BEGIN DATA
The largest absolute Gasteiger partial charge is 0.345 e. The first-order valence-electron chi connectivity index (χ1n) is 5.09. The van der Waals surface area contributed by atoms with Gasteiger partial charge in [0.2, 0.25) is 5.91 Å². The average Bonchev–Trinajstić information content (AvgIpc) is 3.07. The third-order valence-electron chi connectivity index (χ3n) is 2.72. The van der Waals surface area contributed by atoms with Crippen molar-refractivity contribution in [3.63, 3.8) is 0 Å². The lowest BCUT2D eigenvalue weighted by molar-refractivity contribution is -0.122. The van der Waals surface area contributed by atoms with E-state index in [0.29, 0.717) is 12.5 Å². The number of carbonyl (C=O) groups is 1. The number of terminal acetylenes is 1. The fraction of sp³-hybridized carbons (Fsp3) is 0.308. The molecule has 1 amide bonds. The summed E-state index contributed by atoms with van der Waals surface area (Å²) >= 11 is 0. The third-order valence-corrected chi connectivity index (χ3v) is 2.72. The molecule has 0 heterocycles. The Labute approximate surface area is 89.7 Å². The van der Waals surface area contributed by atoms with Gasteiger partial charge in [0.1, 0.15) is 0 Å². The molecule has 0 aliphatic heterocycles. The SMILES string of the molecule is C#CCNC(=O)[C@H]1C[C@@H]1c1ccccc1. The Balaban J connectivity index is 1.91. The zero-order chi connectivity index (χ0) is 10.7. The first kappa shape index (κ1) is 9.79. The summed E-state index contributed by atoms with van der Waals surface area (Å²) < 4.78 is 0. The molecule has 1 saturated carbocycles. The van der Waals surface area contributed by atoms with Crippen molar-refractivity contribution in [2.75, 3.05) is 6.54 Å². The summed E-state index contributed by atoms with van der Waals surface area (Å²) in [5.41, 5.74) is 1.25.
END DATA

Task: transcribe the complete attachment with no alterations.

The largest absolute Gasteiger partial charge is 0.345 e. The first-order valence-electron chi connectivity index (χ1n) is 5.09. The van der Waals surface area contributed by atoms with Gasteiger partial charge in [0.2, 0.25) is 5.91 Å². The average Bonchev–Trinajstić information content (AvgIpc) is 3.07. The third-order valence-electron chi connectivity index (χ3n) is 2.72. The van der Waals surface area contributed by atoms with Crippen molar-refractivity contribution in [3.63, 3.8) is 0 Å². The lowest BCUT2D eigenvalue weighted by molar-refractivity contribution is -0.122. The van der Waals surface area contributed by atoms with E-state index in [0.29, 0.717) is 12.5 Å². The number of carbonyl (C=O) groups is 1. The number of terminal acetylenes is 1. The fraction of sp³-hybridized carbons (Fsp3) is 0.308. The molecule has 1 amide bonds. The summed E-state index contributed by atoms with van der Waals surface area (Å²) >= 11 is 0. The third-order valence-corrected chi connectivity index (χ3v) is 2.72. The molecule has 0 heterocycles. The Labute approximate surface area is 89.7 Å². The van der Waals surface area contributed by atoms with Gasteiger partial charge in [0.1, 0.15) is 0 Å². The molecule has 0 aliphatic heterocycles. The SMILES string of the molecule is C#CCNC(=O)[C@H]1C[C@@H]1c1ccccc1. The Balaban J connectivity index is 1.91. The zero-order chi connectivity index (χ0) is 10.7. The first kappa shape index (κ1) is 9.79. The summed E-state index contributed by atoms with van der Waals surface area (Å²) < 4.78 is 0. The molecule has 1 saturated carbocycles. The van der Waals surface area contributed by atoms with Crippen molar-refractivity contribution in [2.75, 3.05) is 6.54 Å². The summed E-state index contributed by atoms with van der Waals surface area (Å²) in [5.41, 5.74) is 1.25.